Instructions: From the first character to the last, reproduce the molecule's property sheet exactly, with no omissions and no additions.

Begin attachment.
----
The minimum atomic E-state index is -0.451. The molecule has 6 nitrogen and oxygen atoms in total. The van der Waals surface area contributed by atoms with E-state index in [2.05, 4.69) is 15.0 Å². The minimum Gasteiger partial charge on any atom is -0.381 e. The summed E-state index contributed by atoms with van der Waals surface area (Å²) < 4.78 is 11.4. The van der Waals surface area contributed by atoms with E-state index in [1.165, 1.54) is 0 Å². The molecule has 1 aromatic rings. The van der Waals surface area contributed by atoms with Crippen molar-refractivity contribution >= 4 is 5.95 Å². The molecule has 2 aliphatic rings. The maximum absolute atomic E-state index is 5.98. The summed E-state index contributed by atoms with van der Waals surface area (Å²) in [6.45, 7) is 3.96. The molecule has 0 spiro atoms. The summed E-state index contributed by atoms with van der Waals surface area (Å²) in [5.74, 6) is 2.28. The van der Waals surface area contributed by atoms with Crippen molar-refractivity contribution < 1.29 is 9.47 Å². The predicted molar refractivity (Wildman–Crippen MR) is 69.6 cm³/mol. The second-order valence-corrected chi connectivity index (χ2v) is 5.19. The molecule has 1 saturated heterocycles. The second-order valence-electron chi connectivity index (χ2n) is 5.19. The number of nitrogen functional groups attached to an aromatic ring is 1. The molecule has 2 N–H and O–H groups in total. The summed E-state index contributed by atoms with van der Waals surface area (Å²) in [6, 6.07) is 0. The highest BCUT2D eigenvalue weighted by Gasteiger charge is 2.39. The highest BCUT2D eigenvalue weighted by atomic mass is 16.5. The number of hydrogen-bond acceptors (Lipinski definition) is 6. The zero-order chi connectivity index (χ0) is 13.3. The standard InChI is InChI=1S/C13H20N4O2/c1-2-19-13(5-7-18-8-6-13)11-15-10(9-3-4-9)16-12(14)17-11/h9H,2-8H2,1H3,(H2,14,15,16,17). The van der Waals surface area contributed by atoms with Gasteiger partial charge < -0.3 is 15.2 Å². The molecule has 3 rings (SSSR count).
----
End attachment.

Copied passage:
The minimum atomic E-state index is -0.451. The molecule has 6 nitrogen and oxygen atoms in total. The van der Waals surface area contributed by atoms with E-state index in [2.05, 4.69) is 15.0 Å². The minimum Gasteiger partial charge on any atom is -0.381 e. The summed E-state index contributed by atoms with van der Waals surface area (Å²) < 4.78 is 11.4. The van der Waals surface area contributed by atoms with E-state index in [1.165, 1.54) is 0 Å². The molecule has 1 aromatic rings. The van der Waals surface area contributed by atoms with Crippen molar-refractivity contribution >= 4 is 5.95 Å². The molecule has 2 aliphatic rings. The maximum absolute atomic E-state index is 5.98. The summed E-state index contributed by atoms with van der Waals surface area (Å²) in [6.45, 7) is 3.96. The molecule has 0 spiro atoms. The summed E-state index contributed by atoms with van der Waals surface area (Å²) in [5.74, 6) is 2.28. The van der Waals surface area contributed by atoms with Crippen molar-refractivity contribution < 1.29 is 9.47 Å². The predicted molar refractivity (Wildman–Crippen MR) is 69.6 cm³/mol. The second-order valence-corrected chi connectivity index (χ2v) is 5.19. The molecule has 1 saturated heterocycles. The second-order valence-electron chi connectivity index (χ2n) is 5.19. The number of nitrogen functional groups attached to an aromatic ring is 1. The molecule has 2 N–H and O–H groups in total. The summed E-state index contributed by atoms with van der Waals surface area (Å²) in [6, 6.07) is 0. The highest BCUT2D eigenvalue weighted by Gasteiger charge is 2.39. The highest BCUT2D eigenvalue weighted by atomic mass is 16.5. The number of hydrogen-bond acceptors (Lipinski definition) is 6. The zero-order chi connectivity index (χ0) is 13.3. The standard InChI is InChI=1S/C13H20N4O2/c1-2-19-13(5-7-18-8-6-13)11-15-10(9-3-4-9)16-12(14)17-11/h9H,2-8H2,1H3,(H2,14,15,16,17). The van der Waals surface area contributed by atoms with Gasteiger partial charge < -0.3 is 15.2 Å². The molecule has 3 rings (SSSR count).